Engineers at Siemens Mobility relied on a lightweight design with aluminum profiles while developing the rail vehicle.
The highlight at the Siemens stand at the UITP in Dubai: a mock-up of the Inspiro metro.
As a result, a six-car train is around six tons (or more than three percent) lighter than a comparable unit. The trains also use less energy and can transport more passengers.Transit companies have the option of equipping the trains with additional energy-saving systems, such as those that control air conditioners with carbon-dioxide sensors or utilize energy-efficient LED lighting systems. What’s more, the Inspiro can be almost fully recycled after its roughly 40-year service life. The metro operating company in Warsaw will begin taking delivery of the first 35 Inspiro trains in the fall of 2012.
Certain components in the cars themselves were made as multifunctional as possible — for example, parts of the ceiling also serve as cable ducts. In a further effort to reduce weight, air ducts are made of light textiles rather than the metal previously used, while a new type of cork-aluminum floor weighs 30 percent less than before, acts as a noise dampener, and also provides better heat insulation. Measures taken into account as early as the design phase form the basis for the train’s extremely high recycling rate of 95 percent, which Siemens Mobility has already demonstrated in the Oslo subway.
The Inspiro serves as a platform for subway trains that meet the different standards prevalent throughout Europe. The trains can consist of between three and eight cars and be equipped with different motors. In addition, the length, width, and height of the cars can be varied in line with existing infrastructure like tunnels and subway platforms. The Inspiro concept, which also reduces development times and costs, is part of Siemens’ Environmental Portfolio, with which the company generated about €30 billion in sales in 2011.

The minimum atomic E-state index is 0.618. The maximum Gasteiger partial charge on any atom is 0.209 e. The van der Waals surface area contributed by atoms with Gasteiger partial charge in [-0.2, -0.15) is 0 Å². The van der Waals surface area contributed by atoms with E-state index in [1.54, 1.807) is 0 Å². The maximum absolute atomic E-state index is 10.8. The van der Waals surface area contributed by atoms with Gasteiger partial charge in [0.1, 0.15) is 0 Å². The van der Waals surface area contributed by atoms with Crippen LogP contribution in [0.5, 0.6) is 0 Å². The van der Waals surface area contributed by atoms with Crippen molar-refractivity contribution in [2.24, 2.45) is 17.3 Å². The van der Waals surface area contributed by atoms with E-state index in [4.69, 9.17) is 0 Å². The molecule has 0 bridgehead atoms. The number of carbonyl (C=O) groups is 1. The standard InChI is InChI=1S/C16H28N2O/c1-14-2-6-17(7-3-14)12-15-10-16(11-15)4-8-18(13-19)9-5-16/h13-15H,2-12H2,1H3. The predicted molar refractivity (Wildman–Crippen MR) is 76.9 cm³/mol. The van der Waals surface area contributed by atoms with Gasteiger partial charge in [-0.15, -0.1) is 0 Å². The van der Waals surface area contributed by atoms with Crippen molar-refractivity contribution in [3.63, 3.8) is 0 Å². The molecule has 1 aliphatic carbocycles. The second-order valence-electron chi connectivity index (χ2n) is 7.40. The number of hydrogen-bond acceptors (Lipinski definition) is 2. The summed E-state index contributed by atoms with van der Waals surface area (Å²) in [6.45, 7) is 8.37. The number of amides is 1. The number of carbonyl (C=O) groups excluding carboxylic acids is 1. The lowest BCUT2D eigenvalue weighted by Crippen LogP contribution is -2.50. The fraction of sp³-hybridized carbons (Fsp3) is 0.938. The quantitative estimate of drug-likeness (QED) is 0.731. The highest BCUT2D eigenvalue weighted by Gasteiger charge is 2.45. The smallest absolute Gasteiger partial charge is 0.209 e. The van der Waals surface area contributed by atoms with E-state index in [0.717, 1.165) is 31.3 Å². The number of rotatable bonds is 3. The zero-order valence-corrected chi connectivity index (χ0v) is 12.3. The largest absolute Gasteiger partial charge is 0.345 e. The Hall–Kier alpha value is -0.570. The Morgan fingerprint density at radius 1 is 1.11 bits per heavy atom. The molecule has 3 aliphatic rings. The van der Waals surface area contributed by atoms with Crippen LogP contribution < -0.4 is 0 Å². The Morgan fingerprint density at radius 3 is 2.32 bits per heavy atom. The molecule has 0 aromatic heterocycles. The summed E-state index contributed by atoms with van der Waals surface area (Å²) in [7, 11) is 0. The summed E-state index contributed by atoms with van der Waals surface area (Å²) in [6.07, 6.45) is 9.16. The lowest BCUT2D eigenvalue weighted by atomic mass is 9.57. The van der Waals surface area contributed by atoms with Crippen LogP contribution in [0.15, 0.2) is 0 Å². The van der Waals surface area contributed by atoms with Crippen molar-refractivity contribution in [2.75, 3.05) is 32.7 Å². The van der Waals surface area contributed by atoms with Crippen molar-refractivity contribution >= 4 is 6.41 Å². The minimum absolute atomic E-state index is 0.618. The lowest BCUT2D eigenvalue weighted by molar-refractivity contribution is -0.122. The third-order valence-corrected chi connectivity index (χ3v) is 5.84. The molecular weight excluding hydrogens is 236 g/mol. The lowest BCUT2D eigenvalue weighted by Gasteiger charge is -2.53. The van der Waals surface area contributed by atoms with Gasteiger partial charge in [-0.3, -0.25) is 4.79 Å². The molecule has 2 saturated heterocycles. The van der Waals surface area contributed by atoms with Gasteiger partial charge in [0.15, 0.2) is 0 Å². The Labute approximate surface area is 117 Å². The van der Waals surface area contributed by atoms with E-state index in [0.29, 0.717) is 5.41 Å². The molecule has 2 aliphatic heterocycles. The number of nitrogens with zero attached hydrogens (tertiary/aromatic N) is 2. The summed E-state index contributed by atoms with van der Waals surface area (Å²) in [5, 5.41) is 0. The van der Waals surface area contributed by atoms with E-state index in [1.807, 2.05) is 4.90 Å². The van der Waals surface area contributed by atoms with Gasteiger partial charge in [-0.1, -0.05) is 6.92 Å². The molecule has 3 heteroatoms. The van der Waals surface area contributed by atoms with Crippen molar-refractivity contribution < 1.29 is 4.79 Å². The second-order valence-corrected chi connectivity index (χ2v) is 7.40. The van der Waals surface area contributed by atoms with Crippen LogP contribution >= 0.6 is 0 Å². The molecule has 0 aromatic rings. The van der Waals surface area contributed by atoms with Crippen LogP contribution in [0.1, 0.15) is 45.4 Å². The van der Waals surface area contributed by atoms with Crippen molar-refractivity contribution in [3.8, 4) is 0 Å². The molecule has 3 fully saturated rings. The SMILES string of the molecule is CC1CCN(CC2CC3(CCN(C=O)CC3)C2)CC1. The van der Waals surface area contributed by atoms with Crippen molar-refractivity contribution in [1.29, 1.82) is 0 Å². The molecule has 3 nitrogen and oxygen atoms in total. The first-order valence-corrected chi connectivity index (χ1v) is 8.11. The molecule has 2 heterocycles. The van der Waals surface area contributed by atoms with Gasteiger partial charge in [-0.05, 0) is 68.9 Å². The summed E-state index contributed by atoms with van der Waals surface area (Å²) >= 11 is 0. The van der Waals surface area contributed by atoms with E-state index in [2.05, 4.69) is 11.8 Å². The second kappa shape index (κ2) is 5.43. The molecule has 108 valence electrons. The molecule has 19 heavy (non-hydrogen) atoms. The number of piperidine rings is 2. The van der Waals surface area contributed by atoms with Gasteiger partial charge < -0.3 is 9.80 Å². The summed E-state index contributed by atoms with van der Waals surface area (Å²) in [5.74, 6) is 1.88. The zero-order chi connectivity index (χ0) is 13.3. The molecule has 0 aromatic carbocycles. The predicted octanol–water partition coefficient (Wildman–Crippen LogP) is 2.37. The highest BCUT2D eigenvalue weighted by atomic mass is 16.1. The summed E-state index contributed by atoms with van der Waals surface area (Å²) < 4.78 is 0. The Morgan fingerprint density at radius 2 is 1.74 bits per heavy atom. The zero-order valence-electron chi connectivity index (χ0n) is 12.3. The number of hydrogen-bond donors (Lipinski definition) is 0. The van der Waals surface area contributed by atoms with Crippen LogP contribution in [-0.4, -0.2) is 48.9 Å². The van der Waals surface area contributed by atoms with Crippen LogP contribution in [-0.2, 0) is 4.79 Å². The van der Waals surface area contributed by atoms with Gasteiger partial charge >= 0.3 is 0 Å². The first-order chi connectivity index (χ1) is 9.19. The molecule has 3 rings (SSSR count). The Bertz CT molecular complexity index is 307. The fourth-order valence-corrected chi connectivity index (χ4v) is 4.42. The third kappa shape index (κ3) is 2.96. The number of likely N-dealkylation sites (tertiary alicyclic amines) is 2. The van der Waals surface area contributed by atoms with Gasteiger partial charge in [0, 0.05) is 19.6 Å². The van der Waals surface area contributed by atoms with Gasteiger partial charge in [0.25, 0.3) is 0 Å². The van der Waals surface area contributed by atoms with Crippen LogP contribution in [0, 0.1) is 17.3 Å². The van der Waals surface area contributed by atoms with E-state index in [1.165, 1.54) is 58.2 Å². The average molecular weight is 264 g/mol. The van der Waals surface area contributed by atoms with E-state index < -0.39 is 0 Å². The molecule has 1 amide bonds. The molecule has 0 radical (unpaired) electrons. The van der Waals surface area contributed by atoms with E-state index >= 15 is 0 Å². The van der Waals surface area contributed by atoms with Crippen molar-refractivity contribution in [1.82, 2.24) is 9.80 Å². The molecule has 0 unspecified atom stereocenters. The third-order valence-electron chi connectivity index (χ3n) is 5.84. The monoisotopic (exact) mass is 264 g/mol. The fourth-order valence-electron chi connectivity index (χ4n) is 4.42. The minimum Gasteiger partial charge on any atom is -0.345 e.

Dr. Norbert Aschenbrenner | Siemens InnovationNews
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In recent years, lasers with ultrashort pulses (USP) down to the femtosecond range have become established on an industrial scale. They could advance some applications with the much-lauded “cold ablation” – if that meant they would then achieve more throughput. A new generation of process engineering that will address this issue in particular will be discussed at the “4th UKP Workshop – Ultrafast Laser Technology” in April 2017.
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A multi-institutional research collaboration has created a novel approach for fabricating three-dimensional micro-optics through the shape-defined formation of porous silicon (PSi), with broad impacts in integrated optoelectronics, imaging, and photovoltaics.
Working with colleagues at Stanford and The Dow Chemical Company, researchers at the University of Illinois at Urbana-Champaign fabricated 3-D birefringent...
In experiments with magnetic atoms conducted at extremely low temperatures, scientists have demonstrated a unique phase of matter: The atoms form a new type of quantum liquid or quantum droplet state. These so called quantum droplets may preserve their form in absence of external confinement because of quantum effects. The joint team of experimental physicists from Innsbruck and theoretical physicists from Hannover report on their findings in the journal Physical Review X.
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The Max Planck Institute for Physics (MPP) is opening up a new research field. A workshop from November 21 - 22, 2016 will mark the start of activities for an innovative axion experiment. Axions are still only purely hypothetical particles. Their detection could solve two fundamental problems in particle physics: What dark matter consists of and why it has not yet been possible to directly observe a CP violation for the strong interaction.
The “MADMAX” project is the MPP’s commitment to axion research. Axions are so far only a theoretical prediction and are difficult to detect: on the one hand,...
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